The Tennessee Fair Housing Council is a private, non-profit organization whose mission is the elimination of housing discrimination in Tennessee. The Council has been operating since its opening in 1995 with funds from the Fair Housing Initiatives Program of the U.S. Department of Housing and Urban Development. The Council began as a project of the Kentucky Fair Housing Council in Louisville, Ky., and its first local director was Joel Emerson. From its inception to April 2004, it was located in the 100 Oaks Office Tower at 719 Thompson Lane in Nashville and is now at 107 Music City Circle, in the Opryland area. 

The Council's first major project, beginning in July 1995, was the implementation of a $165,000 grant from HUD for recruitment and training of qualified staff for fair housing testing, complaint intake and processing, office support, and administration. In addition, a considerable amount of time and resources was applied toward community organization and education and outreach as it applied to fair housing.

Over the course of the 18-month grant the center was able to do extensive recruitment and training of staff and 20 testers for the testing program. Center staff performed 101 fair housing tests covering different facets of the housing industry such as rental, insurance and mortgage, and covering several different protected class areas such as race, disability and familial status. The majority of the testing program was systemic in nature. However, appropriate testing was performed when complaints merited it. The center received 47 complaint calls, many which were employment or tenant/landlord related and were referred to the appropriate agencies. All complaints that were fair housing related were pursued and investigated.

The center's staff were very active filing complaints and court cases on the behalf of the agency as well as representing clients. The TFHC filed four complaints with the Tennessee Human Rights Commission and subsequently with the Department of Housing and Urban Development.

In September 1995, the Council received a second grant from HUD to operate the National Fair Housing Advocate Online, an Internet web site devoted to providing fair housing information and resources to consumers, fair housing advocates and housing industry professionals. The Advocate Online was the first major on-line education and outreach tool of its kind. The site now has, among other things, a home page featuring current news related to housing and other discrimination issues; a discussion forum, which allows users of the site to interact with one another; and a legal research section, which has the full text of the Fair Housing Act and other statutes, HUD's fair housing regulations, and a searchable database of fair housing law.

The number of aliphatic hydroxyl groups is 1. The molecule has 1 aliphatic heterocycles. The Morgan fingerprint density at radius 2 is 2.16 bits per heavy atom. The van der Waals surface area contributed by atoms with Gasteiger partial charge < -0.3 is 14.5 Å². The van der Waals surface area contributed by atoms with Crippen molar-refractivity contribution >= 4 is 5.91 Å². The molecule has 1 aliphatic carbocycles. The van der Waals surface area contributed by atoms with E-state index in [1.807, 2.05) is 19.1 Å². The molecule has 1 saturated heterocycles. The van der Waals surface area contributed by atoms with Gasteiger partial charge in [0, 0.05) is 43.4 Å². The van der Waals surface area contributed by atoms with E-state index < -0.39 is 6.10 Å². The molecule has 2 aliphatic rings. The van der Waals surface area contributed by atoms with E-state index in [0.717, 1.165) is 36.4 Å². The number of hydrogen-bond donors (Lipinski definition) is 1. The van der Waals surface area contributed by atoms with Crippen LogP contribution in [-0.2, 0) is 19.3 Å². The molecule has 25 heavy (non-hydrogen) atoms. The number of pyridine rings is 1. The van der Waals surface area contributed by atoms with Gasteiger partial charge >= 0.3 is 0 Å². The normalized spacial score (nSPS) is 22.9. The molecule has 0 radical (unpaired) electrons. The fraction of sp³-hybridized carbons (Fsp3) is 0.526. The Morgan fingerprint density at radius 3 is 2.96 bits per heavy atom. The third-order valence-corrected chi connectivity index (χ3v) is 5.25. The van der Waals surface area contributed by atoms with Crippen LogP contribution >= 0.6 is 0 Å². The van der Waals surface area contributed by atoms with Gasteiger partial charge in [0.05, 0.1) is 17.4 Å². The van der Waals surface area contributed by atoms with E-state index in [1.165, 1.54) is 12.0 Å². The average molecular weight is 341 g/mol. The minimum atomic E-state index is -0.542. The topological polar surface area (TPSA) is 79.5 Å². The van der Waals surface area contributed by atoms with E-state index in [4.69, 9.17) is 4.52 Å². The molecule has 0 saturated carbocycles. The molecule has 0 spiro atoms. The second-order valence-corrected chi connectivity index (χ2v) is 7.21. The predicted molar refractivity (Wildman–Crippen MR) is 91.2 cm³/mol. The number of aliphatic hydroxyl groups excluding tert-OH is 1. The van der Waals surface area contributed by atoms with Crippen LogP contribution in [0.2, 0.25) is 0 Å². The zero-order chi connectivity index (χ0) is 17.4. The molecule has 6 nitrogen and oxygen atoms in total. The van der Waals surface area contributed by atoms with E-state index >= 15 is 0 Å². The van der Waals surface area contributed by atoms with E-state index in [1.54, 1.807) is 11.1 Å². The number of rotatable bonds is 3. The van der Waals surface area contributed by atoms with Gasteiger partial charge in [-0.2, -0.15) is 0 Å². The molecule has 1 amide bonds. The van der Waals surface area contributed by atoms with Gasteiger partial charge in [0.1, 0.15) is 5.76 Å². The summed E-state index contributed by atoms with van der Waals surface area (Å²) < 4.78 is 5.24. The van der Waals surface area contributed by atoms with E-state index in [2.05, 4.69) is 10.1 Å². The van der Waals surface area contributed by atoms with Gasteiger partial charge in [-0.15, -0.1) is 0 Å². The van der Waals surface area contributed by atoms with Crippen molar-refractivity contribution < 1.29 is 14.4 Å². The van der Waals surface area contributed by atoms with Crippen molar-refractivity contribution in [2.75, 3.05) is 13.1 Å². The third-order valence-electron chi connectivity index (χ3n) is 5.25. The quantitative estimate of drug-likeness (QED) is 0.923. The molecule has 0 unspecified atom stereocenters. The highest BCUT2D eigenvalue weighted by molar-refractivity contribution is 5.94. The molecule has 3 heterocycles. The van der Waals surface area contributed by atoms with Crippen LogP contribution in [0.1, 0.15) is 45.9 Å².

In November 1998, the Council was awarded a $350,000 Fair Housing Initiatives Program Private Enforcement Initiative grant to provide assistance to individuals who believe they have experienced housing discrimination through investigation, counseling about complainants' rights under applicable state and federal law, conciliation and referral to attorneys or other agencies where appropriate. The Council also engages in outreach and education about fair housing and in both systemic and complaint-based testing. That contract ran through January 2001.

The Council received several subsequent HUD grants through fiscal year 2005. It was recently awarded an FY 2008 grant and will soon start on this three-year project.

The Council has received several other grants from HUD and continues to operate its enforcement program and the NFHAO web site.